Thursday, September 20, 2007

Looking For Bugs in the Saugatuck

Ecologists say that one way to assess the health of an ecosystem is to find out what plants and animals live in that ecosystem. A forested area with Canada warblers nesting in the mountain laurel, marbled salamanders in the vernal pools and river otters searching for fish in the rivers and ponds is in better shape ecologically than one dominated by blue jays and snapping turtles, because the former species can't live in habitats that have been damaged and fragmented, while the latter can.

The people overseeing the Nature Conservancy's Saugatuck River Watershed Partnership in western Connecticut are taking the same approach. Instead of looking for pollutants in the Saugatuck and its tributaries, they want to see what lives there. The Advocate wrote about it a few days ago, here, but here's what Sally Harold, the project director, sent around yesterday:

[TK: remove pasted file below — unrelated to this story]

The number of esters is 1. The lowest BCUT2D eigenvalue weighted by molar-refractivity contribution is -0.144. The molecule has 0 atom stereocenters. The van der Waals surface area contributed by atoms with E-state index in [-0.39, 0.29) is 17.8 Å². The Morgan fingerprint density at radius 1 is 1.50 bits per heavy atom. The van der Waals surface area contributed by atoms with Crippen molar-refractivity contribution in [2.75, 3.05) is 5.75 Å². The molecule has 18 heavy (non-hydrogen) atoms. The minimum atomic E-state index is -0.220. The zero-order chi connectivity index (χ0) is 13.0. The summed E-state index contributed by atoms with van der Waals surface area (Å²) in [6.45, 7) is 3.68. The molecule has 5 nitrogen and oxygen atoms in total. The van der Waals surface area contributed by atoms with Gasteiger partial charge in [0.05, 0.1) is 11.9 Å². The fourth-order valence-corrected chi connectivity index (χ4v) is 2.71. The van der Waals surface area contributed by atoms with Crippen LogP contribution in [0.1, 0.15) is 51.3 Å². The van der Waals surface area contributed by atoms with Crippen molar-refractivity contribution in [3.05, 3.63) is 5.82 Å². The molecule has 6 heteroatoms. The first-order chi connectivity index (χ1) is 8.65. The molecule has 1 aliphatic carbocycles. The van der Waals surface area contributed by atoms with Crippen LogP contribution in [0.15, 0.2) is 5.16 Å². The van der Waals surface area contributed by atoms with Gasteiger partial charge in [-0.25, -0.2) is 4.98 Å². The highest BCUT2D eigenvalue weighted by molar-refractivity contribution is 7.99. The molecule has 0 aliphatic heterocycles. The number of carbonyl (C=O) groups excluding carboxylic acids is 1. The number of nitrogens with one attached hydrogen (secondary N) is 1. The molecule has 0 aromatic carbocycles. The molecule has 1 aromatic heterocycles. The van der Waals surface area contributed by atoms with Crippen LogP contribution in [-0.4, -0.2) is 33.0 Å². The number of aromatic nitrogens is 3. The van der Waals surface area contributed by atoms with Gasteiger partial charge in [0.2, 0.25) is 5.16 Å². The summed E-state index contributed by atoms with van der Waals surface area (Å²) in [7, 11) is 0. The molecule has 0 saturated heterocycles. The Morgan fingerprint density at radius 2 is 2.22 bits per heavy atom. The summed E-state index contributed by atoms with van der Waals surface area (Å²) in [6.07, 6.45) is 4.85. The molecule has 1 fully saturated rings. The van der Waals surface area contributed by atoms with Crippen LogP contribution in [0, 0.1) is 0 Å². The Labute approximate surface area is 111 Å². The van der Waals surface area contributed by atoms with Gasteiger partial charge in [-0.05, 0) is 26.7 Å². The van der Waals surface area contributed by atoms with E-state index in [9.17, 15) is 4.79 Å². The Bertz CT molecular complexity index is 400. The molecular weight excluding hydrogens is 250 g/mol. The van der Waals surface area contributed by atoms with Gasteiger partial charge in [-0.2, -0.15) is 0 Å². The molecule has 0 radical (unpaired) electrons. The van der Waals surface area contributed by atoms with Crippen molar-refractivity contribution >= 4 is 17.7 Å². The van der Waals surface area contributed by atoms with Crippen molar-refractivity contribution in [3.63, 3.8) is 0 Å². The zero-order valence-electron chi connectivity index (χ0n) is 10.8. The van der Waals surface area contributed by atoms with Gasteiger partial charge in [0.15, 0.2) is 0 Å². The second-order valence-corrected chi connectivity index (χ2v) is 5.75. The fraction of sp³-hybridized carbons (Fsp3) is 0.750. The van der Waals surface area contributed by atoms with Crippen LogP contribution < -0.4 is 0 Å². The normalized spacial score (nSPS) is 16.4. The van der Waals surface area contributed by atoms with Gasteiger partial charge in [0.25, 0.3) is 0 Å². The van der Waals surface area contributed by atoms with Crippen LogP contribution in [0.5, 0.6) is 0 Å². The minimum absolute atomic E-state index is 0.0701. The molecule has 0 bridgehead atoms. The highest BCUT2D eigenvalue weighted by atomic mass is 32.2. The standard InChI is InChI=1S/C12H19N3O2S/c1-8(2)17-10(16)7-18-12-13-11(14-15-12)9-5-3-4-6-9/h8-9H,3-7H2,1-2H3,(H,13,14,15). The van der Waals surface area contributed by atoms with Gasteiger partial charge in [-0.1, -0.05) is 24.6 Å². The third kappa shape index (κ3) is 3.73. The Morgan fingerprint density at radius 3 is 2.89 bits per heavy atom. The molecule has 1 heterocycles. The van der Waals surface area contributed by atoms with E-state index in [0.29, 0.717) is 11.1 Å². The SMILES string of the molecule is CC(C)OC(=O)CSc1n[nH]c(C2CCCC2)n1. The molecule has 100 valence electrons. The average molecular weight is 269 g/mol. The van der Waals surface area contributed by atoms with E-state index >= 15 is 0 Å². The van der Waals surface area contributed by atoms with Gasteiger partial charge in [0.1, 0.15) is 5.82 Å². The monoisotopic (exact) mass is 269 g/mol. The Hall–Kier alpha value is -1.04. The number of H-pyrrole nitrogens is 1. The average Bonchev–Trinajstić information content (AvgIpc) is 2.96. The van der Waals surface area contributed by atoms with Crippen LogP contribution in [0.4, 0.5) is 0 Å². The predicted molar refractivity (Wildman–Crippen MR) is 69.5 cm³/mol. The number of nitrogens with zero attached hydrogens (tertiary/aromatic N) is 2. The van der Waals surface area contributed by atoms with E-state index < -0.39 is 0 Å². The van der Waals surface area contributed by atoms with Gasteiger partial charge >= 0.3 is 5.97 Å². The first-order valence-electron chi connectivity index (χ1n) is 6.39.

Please join The Nature Conservancy's Saugatuck River Watershed Partnership as we revisit sites in the watershed to sample macroinvertebrates. On September 29th from 9:00 - 1:00 we will conduct our fourth annual macroinvertebrate identification training workshop with Michael Beauchene of CT DEP at the Weston Grange. Volunteers are divided up into teams and each team is assigned one site to survey. Our indoor training lasts about an hour and a half and teams conduct their site visits immediately following. We are usually finished up by 12:30 or 1:00. Pack your lunch and come enjoy a day in the beautiful Saugatuck River Watershed. Get your feet wet!

To register or to learn more about the program please contact Dave Dembosky, Conservation Manager at (203) 226-4991 x204 or by e-mail at

If the weather's good there are worse ways to spend a Saturday morning.



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